eTextbook

Vision Document

After our immersion into the domain of eTextbooks we found two directions of innovation for the eTextbook of the future. The interviews conducted in the first week of the course pointed out that a lot of readers/students still preferred traditional (hard-copy) books over the digital alternative. Arguments frequently heard are that readers “like holding a book better” as opposed to an eReader. And that reading from a screen gives them significant eye strain.

These results showed us that eTextbook should deliver some additional value over traditional books to convince students to start using them. We came up with two fields of improvement which could help transform how students use eTextbooks.

From our surroundings we know many students who suffer from Dyslexia (developmental reading disorder). There are difficulties when developing aid material for people with Dyslexia, first off “there is no consensus as to who might be described as ‘dyslexic’”[1] and “prevalence estimates for Dyslexia are susceptible to definitional manipulation over a wide range”[2]. However we still know from experience in talking with fellow students that many of them experience difficulties while reading because of their (form of) Dyslexia. And the tools integrated for people with Dyslexia can also help people who do not suffer from this disorder. We interpret Dyslexia as broad as possible so our innovative tools will help as many as possible. Our first vision is to adapt eTextbooks to aid people suffering from Dyslexia while reading.

Another annoyance detected among students is the pricing and availability of textbooks. “Many college students today have yearly textbook bills of $800-$900.”[3] Textbooks are “ often at a price of $100 or more”[3]. Students expect digital alternative of the textbook to be cheaper, but reality is that prices in the digital bookstores are comparable to prices of the books in traditional stores. Even used books can still be a significant investment for students. An article in Nature magazine points in one direction for (e)Textbook publishing that could transform how students obtain their reading materials “A more radical idea is to offer textbooks for free, without rights restrictions.”[4]. These books “will be free to reuse for non-commercial purposes under a creative commons licence.”[4] These books are known as open-source books, and have advantages not only for the students, but also for authors and teachers.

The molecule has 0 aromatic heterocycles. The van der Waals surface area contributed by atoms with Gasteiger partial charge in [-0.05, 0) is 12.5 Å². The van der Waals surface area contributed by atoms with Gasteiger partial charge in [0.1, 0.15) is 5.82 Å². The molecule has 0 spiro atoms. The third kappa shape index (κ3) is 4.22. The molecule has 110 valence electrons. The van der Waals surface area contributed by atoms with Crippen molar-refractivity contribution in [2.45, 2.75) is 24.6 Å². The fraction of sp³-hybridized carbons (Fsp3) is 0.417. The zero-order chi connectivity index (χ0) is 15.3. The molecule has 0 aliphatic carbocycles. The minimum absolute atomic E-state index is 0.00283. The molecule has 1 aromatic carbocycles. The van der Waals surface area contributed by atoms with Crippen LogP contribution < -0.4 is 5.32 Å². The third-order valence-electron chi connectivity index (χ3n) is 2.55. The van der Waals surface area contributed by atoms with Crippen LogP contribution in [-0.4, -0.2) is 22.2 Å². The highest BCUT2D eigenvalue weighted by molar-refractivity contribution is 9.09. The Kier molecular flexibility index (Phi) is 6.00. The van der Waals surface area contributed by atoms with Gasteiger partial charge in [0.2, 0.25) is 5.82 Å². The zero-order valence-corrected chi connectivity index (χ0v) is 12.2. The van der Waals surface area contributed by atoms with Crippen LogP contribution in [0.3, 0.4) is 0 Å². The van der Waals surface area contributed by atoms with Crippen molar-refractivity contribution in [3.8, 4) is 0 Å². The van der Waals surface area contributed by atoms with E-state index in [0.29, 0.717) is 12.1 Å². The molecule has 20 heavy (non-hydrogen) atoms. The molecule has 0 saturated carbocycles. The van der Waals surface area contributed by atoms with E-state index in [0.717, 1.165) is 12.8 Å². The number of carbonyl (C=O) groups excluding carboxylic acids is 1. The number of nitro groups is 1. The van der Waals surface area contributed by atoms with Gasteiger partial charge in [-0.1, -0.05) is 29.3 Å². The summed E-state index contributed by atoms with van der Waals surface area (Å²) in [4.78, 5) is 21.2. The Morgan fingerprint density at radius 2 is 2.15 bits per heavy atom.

1 - The eTextbooks has tools targeted to help people with Dyslexia.

        

A commonly found suggestion about product design is that it should support the extremes[5] (users with less common needs) in order to support all the spectrum of users. With the technology opportunity we are exploring (for example, big data for profiling of the users), we can support innovative features that cover the special users’ needs. The most frequent learning disorder that is related to reading tasks is Dyslexia (indeed two of the people we met this week for an interview, suffer from Dyslexia and many of our friends do).

Through audio books or other forms of innovative features, the e-book of the future must be a step further from the paper book in the support of learning disorders. By keeping ourselves aware of this orientation we are working towards a direction, where we may produce a more enjoyable  experience to the general audience of the product.

We may argue that for this kind of ‘extreme’ user, we may end up idealizing a product that has too much focus on specific needs over possible additional features that satisfy the majority of the public. As these kind of learning disorders are very common and a typical learning environment (classes consisting of around 20 students) contains a great variety of individuals with regard for these characteristics, this enforces our vision on this topic.